Higher Education Grants or Gifts of Interest to African Americans

Here is this week’s news of grants or gifts to historically Black colleges and universities or for programs of particular interest to African Americans in higher education.

Historically Black Prairie View A&M University in Texas is sharing a $300,000 grant from the National Science Foundation for research to develop innovative privacy learning modules to engage students in cybersecurity education. The project will evaluate the effectiveness of an experiential learning approach based on student learning outcomes, experiences, and motivation, and attitudes toward privacy issues.

The University of New Orleans received a three-year, $1.8 million grant from the John Templeton Foundation to study entrepreneurship patterns in predominantly Black urban areas.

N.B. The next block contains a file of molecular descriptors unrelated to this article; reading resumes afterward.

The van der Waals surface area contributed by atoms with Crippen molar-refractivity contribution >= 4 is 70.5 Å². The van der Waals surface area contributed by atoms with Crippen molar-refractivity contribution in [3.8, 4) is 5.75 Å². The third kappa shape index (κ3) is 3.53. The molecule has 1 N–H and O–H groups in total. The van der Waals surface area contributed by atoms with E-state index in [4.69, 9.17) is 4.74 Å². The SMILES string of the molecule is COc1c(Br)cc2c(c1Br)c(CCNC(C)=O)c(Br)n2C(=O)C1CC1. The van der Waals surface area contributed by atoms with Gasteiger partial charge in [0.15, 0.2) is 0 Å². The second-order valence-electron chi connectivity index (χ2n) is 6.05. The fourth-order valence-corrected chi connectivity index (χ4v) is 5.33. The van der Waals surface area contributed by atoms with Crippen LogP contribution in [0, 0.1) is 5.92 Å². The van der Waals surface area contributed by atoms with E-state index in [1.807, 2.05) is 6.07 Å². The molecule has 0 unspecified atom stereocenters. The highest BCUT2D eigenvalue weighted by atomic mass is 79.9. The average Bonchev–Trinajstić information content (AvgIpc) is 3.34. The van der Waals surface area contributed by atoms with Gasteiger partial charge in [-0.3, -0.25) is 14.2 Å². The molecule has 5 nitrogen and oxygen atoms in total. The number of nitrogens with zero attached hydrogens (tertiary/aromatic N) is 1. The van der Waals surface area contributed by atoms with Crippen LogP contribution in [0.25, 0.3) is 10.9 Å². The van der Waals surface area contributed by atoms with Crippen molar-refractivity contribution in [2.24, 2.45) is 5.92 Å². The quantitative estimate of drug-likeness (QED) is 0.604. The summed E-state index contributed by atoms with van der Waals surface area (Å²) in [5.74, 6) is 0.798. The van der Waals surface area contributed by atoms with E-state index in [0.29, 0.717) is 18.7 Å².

Tuskegee University, the historically Black educational institution in Alabama, received a five-year, $1.5 million grant from the National Science Foundation to conduct research to develop new polymer composites that have unique electronic, optical, mechanical, and biological properties that will aid in recycling efforts.

Michigan State University received a $1.2 million grant from the Global Alliance for Improved Nutrition for programs to increase the availability of nutritious foods and promote their consumption in developing countries. The research will focus its efforts in the African nation of Kenya.

Seven colleges and universities in western Michigan are joining forces to create “Pathways to Careers in Healthcare,” in an effort to increase diversity in the healthcare workforce in the area. The project is being funded by a $400,000 grant from the W.K. Kellogg Foundation and will be coordinated by the Grand Rapids African American Health Institute. Participating colleges and universities are Calvin College, Aquinas College, Davenport University, Ferris State University, Grand Rapids Community College, Grand Valley State University, and Hope College.

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